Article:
Terri Windling, Hen Wives, Spinsters and Lolly Willows
Autostraddle, The 15 Best Lesbian and Bisexual Movies of 2018
Hannah Roche, The Outside Thing: Modernist Lesbian Romance
New York Times Books, Alone with Elizabeth Bishop
June Jordan, ‘These Poems‘
Casey, The Canadian Lesbrarian, Viscerally Real Queers, Dyke Processing, Kink, and Disability in Jane Eaton Hamilton’s novel WEEKEND
New York Review of Books, Alone with Elizabeth Bishop
LA Review of Books, Taking Responsibility, An Interview with Sarah Schulman
Autostraddle, Portraits of Lesbian Writers, 1987 – 1989 (these are awesome)
Folk Radio, Grace Petrie: Queer as Folk review
Julie R. Enszer at Lamba Literary, Lying With Women: Meditations on Barrie Jean Borich’s Writing, Lesbians, and Liberation
Sandra M. Gilbert, The Treasures that Prevail: On the Prose of Adrienne Rich
I read the first book in Sarah Dreher’s much-loved mystery series in April. Stoner McTavish is an insecure butch lesbian, travel-agent and reluctant detective. In this first outing, a friend of her eccentric aunt Hermione persuades her to investigate the man who’s married her granddaughter, Gwen. This results in Stoner following the couple on honeymoon to the Grand Teton National Park where she soon finds herself and Gwen in peril.
I really enjoyed the book, even though I thought it had quite a few flaws. I’ll get the criticism out of the way first. It felt a bit long for the amount of plot and the villain was very two-dimensional. This might be a personal thing, but I also found the tone a bit off because the cosiness of the mystery seemed to jar with the nastiness of the homophobic and misogynist abuse experienced by Stoner. Honestly, I found the love interest, Gwen, pretty bland too – she’s just kind of the “perfect woman”. Maybe she’ll get more interesting in the later books.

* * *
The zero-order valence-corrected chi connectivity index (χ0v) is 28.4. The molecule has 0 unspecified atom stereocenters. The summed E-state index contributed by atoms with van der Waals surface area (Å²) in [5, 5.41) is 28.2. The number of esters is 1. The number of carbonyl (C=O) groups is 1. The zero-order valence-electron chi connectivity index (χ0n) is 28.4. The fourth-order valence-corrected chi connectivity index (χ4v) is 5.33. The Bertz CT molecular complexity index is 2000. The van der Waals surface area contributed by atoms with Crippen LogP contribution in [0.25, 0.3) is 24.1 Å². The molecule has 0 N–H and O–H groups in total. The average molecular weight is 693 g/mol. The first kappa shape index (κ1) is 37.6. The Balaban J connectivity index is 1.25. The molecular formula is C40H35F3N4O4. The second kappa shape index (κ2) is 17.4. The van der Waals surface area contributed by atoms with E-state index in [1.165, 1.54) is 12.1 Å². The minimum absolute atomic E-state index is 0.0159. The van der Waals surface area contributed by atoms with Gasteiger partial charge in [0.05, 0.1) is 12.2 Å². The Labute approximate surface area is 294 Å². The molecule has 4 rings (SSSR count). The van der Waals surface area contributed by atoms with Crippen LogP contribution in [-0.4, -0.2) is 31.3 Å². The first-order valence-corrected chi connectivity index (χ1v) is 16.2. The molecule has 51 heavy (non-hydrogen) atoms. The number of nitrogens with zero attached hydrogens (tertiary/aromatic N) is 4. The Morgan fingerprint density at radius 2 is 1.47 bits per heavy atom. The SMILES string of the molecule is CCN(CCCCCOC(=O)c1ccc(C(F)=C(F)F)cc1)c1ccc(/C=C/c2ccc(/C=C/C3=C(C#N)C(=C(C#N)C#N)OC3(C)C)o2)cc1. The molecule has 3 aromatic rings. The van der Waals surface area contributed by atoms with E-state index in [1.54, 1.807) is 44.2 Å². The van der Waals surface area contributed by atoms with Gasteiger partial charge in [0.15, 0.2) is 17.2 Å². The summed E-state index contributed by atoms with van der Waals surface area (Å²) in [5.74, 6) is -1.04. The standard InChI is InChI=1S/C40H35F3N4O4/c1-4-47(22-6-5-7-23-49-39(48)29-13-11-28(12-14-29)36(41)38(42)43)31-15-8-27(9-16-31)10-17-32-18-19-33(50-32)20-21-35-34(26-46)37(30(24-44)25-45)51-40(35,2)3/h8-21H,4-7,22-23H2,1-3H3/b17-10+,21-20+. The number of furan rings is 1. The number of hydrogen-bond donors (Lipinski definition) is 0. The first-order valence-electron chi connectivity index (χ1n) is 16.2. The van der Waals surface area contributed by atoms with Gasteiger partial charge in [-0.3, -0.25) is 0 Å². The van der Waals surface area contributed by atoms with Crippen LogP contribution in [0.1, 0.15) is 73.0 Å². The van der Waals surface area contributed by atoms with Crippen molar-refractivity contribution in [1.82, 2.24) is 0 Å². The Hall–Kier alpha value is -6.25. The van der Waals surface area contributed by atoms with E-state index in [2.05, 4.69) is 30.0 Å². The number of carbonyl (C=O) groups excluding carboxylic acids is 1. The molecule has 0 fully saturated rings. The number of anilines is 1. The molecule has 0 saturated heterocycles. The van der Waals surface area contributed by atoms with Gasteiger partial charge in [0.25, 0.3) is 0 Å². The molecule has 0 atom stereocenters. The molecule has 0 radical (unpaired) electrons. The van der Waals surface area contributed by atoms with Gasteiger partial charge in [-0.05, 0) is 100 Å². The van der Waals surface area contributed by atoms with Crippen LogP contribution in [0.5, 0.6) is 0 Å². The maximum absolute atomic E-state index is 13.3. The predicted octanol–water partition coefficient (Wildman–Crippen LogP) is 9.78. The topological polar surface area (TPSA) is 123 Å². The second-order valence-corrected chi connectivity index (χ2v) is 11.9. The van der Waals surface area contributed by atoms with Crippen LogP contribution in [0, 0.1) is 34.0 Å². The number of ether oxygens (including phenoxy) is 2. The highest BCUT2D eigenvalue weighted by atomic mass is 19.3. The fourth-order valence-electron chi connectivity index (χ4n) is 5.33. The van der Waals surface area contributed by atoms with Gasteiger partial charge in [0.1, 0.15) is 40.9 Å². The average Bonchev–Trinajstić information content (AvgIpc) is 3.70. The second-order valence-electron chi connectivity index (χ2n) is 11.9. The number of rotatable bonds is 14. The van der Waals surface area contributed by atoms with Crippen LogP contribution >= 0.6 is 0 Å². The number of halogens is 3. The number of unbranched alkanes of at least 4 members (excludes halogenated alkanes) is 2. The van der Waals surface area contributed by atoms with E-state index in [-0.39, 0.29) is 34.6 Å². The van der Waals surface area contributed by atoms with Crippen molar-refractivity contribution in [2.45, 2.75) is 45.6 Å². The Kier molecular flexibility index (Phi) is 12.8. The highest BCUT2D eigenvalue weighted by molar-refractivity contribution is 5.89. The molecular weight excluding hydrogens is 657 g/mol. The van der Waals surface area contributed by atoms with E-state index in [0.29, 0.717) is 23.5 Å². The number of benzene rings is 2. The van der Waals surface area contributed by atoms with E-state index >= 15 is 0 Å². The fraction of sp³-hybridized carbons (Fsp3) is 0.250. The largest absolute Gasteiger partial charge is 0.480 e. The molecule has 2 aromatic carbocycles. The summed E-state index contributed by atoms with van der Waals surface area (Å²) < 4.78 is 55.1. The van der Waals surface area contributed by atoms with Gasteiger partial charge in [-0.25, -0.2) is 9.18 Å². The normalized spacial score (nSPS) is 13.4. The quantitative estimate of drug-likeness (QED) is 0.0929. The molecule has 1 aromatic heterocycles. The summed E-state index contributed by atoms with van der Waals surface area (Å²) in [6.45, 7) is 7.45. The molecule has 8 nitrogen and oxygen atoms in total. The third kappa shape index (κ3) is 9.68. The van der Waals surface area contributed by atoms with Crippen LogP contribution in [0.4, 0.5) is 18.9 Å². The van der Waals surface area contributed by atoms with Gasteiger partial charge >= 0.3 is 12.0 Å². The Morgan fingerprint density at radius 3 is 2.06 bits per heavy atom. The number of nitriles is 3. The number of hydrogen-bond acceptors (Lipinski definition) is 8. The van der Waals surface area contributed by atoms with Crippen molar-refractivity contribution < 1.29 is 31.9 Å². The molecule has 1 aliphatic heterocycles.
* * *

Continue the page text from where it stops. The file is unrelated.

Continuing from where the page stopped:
But the charm and humour outweighed the novel’s weaknesses. Stoner is delightful. Her insecurities can be little much at times, but we’ve all known (or been) someone like that. Dreher is very good at writing quirky characters, witty dialogue and at creating a rich sense of place. I wanted to go and stay at the hotel in the park and sit by the fire drinking coffee.
Overall, a fun read and I’ll be trying the next book, Something Shady in which Stoner must go undercover in a rest home.
Some things I’ve found interesting recently.
Julie R. Enszer at Lamda Literary, Lying with women: Meditations on Barrie Jean Borich’s writing, lesbians and liberation
Crime Reads, The Night Gertrude Stein met Dashiell Hammett (apparently she even had a go at writing a detective novel)
The Advocate, A 75-year-old lesbian discovery